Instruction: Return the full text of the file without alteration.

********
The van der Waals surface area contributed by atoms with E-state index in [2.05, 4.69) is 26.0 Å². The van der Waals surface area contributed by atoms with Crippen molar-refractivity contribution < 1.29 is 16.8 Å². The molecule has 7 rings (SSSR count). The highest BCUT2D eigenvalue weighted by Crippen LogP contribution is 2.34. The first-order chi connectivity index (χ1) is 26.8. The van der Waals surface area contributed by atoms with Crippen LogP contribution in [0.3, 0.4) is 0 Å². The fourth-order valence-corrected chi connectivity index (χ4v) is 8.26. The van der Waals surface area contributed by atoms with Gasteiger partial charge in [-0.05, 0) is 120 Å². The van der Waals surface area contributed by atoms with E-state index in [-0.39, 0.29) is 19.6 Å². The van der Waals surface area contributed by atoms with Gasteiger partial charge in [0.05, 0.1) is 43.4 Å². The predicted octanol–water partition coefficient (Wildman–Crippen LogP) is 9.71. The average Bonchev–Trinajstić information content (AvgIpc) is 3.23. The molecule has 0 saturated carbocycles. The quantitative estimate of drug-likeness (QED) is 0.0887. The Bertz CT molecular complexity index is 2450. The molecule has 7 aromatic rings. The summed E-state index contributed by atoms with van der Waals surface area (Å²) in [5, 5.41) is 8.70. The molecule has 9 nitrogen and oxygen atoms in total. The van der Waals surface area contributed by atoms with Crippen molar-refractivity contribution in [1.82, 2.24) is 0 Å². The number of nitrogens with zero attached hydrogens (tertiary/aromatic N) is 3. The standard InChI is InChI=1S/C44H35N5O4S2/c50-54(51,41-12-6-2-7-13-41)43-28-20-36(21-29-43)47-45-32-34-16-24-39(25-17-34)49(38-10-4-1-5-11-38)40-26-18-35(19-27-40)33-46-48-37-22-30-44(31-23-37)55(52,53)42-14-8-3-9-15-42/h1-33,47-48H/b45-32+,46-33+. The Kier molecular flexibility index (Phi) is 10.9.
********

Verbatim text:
The van der Waals surface area contributed by atoms with E-state index in [2.05, 4.69) is 26.0 Å². The van der Waals surface area contributed by atoms with Crippen molar-refractivity contribution < 1.29 is 16.8 Å². The molecule has 7 rings (SSSR count). The highest BCUT2D eigenvalue weighted by Crippen LogP contribution is 2.34. The first-order chi connectivity index (χ1) is 26.8. The van der Waals surface area contributed by atoms with Crippen LogP contribution in [0.3, 0.4) is 0 Å². The fourth-order valence-corrected chi connectivity index (χ4v) is 8.26. The van der Waals surface area contributed by atoms with Gasteiger partial charge in [-0.05, 0) is 120 Å². The van der Waals surface area contributed by atoms with E-state index in [-0.39, 0.29) is 19.6 Å². The van der Waals surface area contributed by atoms with Gasteiger partial charge in [0.05, 0.1) is 43.4 Å². The predicted octanol–water partition coefficient (Wildman–Crippen LogP) is 9.71. The average Bonchev–Trinajstić information content (AvgIpc) is 3.23. The molecule has 0 saturated carbocycles. The quantitative estimate of drug-likeness (QED) is 0.0887. The Bertz CT molecular complexity index is 2450. The molecule has 7 aromatic rings. The summed E-state index contributed by atoms with van der Waals surface area (Å²) in [5, 5.41) is 8.70. The molecule has 9 nitrogen and oxygen atoms in total. The van der Waals surface area contributed by atoms with Crippen molar-refractivity contribution in [1.82, 2.24) is 0 Å². The number of nitrogens with zero attached hydrogens (tertiary/aromatic N) is 3. The standard InChI is InChI=1S/C44H35N5O4S2/c50-54(51,41-12-6-2-7-13-41)43-28-20-36(21-29-43)47-45-32-34-16-24-39(25-17-34)49(38-10-4-1-5-11-38)40-26-18-35(19-27-40)33-46-48-37-22-30-44(31-23-37)55(52,53)42-14-8-3-9-15-42/h1-33,47-48H/b45-32+,46-33+. The Kier molecular flexibility index (Phi) is 10.9.